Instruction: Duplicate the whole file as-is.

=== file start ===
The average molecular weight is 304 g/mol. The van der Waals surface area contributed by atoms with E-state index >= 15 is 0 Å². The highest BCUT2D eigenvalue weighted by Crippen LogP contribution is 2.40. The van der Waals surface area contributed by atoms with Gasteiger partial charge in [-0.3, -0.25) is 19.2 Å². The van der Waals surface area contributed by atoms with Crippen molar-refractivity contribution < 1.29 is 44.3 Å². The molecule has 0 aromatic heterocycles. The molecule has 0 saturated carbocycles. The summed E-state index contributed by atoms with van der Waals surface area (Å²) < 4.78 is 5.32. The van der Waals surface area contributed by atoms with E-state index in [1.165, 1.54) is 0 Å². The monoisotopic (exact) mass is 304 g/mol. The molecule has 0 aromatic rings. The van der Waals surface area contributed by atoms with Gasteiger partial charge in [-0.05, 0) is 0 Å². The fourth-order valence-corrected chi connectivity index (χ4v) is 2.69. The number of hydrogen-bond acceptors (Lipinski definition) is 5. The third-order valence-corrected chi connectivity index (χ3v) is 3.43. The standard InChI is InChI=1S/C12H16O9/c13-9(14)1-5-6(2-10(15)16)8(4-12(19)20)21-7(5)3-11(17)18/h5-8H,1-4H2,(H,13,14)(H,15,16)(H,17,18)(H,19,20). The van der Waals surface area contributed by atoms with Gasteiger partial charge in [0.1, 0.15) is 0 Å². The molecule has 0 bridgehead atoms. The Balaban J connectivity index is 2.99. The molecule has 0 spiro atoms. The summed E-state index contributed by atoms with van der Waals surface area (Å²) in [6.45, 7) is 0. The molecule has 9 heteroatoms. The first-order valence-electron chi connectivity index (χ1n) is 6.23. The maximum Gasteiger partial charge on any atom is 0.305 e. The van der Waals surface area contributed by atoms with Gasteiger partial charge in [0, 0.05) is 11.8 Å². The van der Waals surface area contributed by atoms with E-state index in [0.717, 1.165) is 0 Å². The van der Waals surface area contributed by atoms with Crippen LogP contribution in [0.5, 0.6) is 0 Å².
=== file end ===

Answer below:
The average molecular weight is 304 g/mol. The van der Waals surface area contributed by atoms with E-state index >= 15 is 0 Å². The highest BCUT2D eigenvalue weighted by Crippen LogP contribution is 2.40. The van der Waals surface area contributed by atoms with Gasteiger partial charge in [-0.3, -0.25) is 19.2 Å². The van der Waals surface area contributed by atoms with Crippen molar-refractivity contribution < 1.29 is 44.3 Å². The molecule has 0 aromatic heterocycles. The molecule has 0 saturated carbocycles. The summed E-state index contributed by atoms with van der Waals surface area (Å²) < 4.78 is 5.32. The van der Waals surface area contributed by atoms with E-state index in [1.165, 1.54) is 0 Å². The monoisotopic (exact) mass is 304 g/mol. The molecule has 0 aromatic rings. The van der Waals surface area contributed by atoms with Gasteiger partial charge in [-0.05, 0) is 0 Å². The fourth-order valence-corrected chi connectivity index (χ4v) is 2.69. The number of hydrogen-bond acceptors (Lipinski definition) is 5. The third-order valence-corrected chi connectivity index (χ3v) is 3.43. The standard InChI is InChI=1S/C12H16O9/c13-9(14)1-5-6(2-10(15)16)8(4-12(19)20)21-7(5)3-11(17)18/h5-8H,1-4H2,(H,13,14)(H,15,16)(H,17,18)(H,19,20). The van der Waals surface area contributed by atoms with Gasteiger partial charge in [0.1, 0.15) is 0 Å². The molecule has 0 bridgehead atoms. The Balaban J connectivity index is 2.99. The molecule has 0 spiro atoms. The summed E-state index contributed by atoms with van der Waals surface area (Å²) in [6.45, 7) is 0. The molecule has 9 heteroatoms. The first-order valence-electron chi connectivity index (χ1n) is 6.23. The maximum Gasteiger partial charge on any atom is 0.305 e. The van der Waals surface area contributed by atoms with Gasteiger partial charge in [0, 0.05) is 11.8 Å². The van der Waals surface area contributed by atoms with E-state index in [0.717, 1.165) is 0 Å². The van der Waals surface area contributed by atoms with Crippen LogP contribution in [0.5, 0.6) is 0 Å².